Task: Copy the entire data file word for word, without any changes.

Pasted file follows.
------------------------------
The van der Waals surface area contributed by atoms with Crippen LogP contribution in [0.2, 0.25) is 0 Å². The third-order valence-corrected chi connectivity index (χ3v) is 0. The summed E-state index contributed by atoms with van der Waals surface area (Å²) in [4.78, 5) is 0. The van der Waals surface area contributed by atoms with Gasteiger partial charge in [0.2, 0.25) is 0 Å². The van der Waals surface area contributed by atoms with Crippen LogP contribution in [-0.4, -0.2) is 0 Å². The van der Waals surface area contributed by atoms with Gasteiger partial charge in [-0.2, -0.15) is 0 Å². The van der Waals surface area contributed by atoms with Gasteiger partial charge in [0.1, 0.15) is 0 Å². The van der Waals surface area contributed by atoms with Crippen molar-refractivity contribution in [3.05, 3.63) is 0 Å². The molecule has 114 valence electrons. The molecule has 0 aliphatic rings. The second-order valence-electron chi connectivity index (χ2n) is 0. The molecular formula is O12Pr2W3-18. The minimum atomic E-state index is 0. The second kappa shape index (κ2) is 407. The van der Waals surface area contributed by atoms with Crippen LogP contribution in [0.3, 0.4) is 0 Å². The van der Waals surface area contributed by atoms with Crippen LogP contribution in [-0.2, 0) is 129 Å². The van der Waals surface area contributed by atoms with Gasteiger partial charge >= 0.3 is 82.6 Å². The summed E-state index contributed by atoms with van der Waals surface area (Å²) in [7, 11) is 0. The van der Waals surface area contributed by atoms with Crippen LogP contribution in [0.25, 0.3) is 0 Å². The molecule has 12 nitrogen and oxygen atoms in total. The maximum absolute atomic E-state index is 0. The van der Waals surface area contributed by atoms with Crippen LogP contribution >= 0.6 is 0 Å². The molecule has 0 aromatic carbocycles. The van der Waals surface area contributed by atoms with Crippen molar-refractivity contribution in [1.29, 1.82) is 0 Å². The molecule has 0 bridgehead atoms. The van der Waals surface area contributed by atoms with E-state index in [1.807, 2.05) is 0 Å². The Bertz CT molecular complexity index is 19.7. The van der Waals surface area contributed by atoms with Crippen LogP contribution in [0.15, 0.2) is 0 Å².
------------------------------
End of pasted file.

The van der Waals surface area contributed by atoms with Crippen LogP contribution in [0.2, 0.25) is 0 Å². The third-order valence-corrected chi connectivity index (χ3v) is 0. The summed E-state index contributed by atoms with van der Waals surface area (Å²) in [4.78, 5) is 0. The van der Waals surface area contributed by atoms with Gasteiger partial charge in [0.2, 0.25) is 0 Å². The van der Waals surface area contributed by atoms with Crippen LogP contribution in [-0.4, -0.2) is 0 Å². The van der Waals surface area contributed by atoms with Gasteiger partial charge in [-0.2, -0.15) is 0 Å². The van der Waals surface area contributed by atoms with Gasteiger partial charge in [0.1, 0.15) is 0 Å². The van der Waals surface area contributed by atoms with Crippen molar-refractivity contribution in [3.05, 3.63) is 0 Å². The molecule has 114 valence electrons. The molecule has 0 aliphatic rings. The second-order valence-electron chi connectivity index (χ2n) is 0. The molecular formula is O12Pr2W3-18. The minimum atomic E-state index is 0. The second kappa shape index (κ2) is 407. The van der Waals surface area contributed by atoms with Crippen LogP contribution in [0.3, 0.4) is 0 Å². The van der Waals surface area contributed by atoms with Crippen LogP contribution in [-0.2, 0) is 129 Å². The van der Waals surface area contributed by atoms with Gasteiger partial charge >= 0.3 is 82.6 Å². The summed E-state index contributed by atoms with van der Waals surface area (Å²) in [7, 11) is 0. The van der Waals surface area contributed by atoms with Crippen LogP contribution in [0.25, 0.3) is 0 Å². The molecule has 12 nitrogen and oxygen atoms in total. The maximum absolute atomic E-state index is 0. The van der Waals surface area contributed by atoms with Crippen LogP contribution >= 0.6 is 0 Å². The molecule has 0 aromatic carbocycles. The van der Waals surface area contributed by atoms with Crippen molar-refractivity contribution in [1.29, 1.82) is 0 Å². The molecule has 0 bridgehead atoms. The van der Waals surface area contributed by atoms with E-state index in [1.807, 2.05) is 0 Å². The Bertz CT molecular complexity index is 19.7. The van der Waals surface area contributed by atoms with Crippen LogP contribution in [0.15, 0.2) is 0 Å².